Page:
To prevent this, sales teams can set up ways for other departments to view their data, like a shared Salesforce dashboard.
This way, each team will have the necessary data to help them understand exactly how individual sales and marketing activities move the needle for the company.
Just using a shared dashboard won’t eliminate silos, though. Here are some other ways you can promote healthy communication and collaboration between your teams:
- Use collaboration tools: Project management tools like Trello, Asana, and many others help to keep everybody in the loop and up-to-date on shared projects.
- Encourage consistent communication: With open communication, marketing and sales teams will have relevant resources to help them add value to conversations with clients and deliver better customer experiences. Communication tools, like Slack, make it easy for your teams to reach out to each other and have discussions.
- Align on goals and responsibilities: Aligning goals and responsibilities between your teams enables them to go after warm leads who are more likely to convert.
4. Schedule regular sales and marketing calls
Christina believes that if you’re not going to have regular calls with your sales or marketing teams, things will fall through the cracks, and your efforts will be misaligned.
Regular communications like a weekly or bi-weekly stand-up will ensure that you do regular course corrections and don’t spend time and effort on activities that aren’t productive.
Sometimes, this is easier said than done because it involves change. So there’s bound to be some friction.
But that’s not all.
If you introduce new initiatives like meetings without helping your teams internalize the change, it will be short-lived. That’s why it’s important to lay down the vision for the change from the get-go.
For example, explain how sales and marketing teams will benefit from the meetings and offer incentives for participation. These could be anything from providing coffee and donuts to conducting meetings over lunches paid for by the company.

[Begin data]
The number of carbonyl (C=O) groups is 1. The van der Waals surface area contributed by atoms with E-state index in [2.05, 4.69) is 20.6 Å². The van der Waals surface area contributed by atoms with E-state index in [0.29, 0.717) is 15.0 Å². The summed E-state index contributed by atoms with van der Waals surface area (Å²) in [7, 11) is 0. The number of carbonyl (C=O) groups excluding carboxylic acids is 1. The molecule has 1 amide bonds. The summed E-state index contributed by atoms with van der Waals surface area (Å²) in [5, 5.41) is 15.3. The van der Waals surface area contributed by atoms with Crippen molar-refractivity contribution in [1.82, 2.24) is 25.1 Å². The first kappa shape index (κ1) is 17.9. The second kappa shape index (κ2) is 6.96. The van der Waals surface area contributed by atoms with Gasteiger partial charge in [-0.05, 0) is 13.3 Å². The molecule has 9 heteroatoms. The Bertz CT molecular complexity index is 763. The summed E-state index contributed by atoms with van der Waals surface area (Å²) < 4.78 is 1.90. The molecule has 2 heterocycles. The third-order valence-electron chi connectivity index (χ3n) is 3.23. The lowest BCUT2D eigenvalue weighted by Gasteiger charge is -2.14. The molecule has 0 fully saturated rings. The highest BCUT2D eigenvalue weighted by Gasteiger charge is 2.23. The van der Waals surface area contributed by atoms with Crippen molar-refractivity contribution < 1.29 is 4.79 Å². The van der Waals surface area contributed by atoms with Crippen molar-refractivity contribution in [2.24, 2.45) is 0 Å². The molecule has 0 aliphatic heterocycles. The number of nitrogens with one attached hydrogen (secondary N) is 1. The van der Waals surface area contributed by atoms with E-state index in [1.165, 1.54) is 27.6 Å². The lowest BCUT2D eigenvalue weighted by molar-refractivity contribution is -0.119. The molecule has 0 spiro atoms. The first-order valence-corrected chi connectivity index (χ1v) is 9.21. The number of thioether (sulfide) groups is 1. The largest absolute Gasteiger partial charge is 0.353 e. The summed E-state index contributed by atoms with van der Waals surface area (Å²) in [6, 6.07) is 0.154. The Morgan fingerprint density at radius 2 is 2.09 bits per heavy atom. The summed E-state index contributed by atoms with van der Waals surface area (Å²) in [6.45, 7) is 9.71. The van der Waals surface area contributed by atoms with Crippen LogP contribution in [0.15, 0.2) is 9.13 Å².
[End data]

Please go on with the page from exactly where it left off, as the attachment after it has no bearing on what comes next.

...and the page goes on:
Making consistent communication a regular part of your sales and marketing teams will help in other areas such as building relationships, sharing ideas, and informal conversations.
5. Have difficult conversations
When Christina joined Alyce, she reviewed all the accounts the marketing team was targeting and was surprised to find they weren’t hitting the right ones.
Often, what happens in these situations is that one team blames the other for the mistake instead of approaching the issue from a problem-solving point of view. Instead of going down that route, Christina had a difficult conversation with Nick about the marketing team’s processes and what they were doing wrong in terms of targeting.
Christina came away with a better understanding of the issues Nick’s team was facing (unexpected turnover, resulting in less staff), and Nick was able to chalk out what his team needed to do to get back on track.
In short, the candid conversation opened up a new avenue for sales and marketing alignment and helped Nick and Christina figure out how they could overcome the challenges together.
Promote sales and marketing alignment in your business
Aligning your sales and marketing teams helps both teams understand which prospects they should go after and the sales and marketing activities they should focus on to multiply their revenue.
In other words, sales and marketing alignment translates to:
- Better targeting and greater account success
- Visibility into the impact that sales and marketing activities have
- Pipeline acceleration and growth
User Gems helps you in this alignment journey by ensuring that your sales and marketing teams can:
- Automate repeat business by informing them when your active or former champions change their jobs along with their new information
- Power your ABM campaigns by giving marketing ownership of the contact discovery while saving SDRs time from manual searching
- Drive efficient growth by ensuring sales and marketing go after the same buyers
With UserGems, you turn job movements and relationships into annual recurring revenue.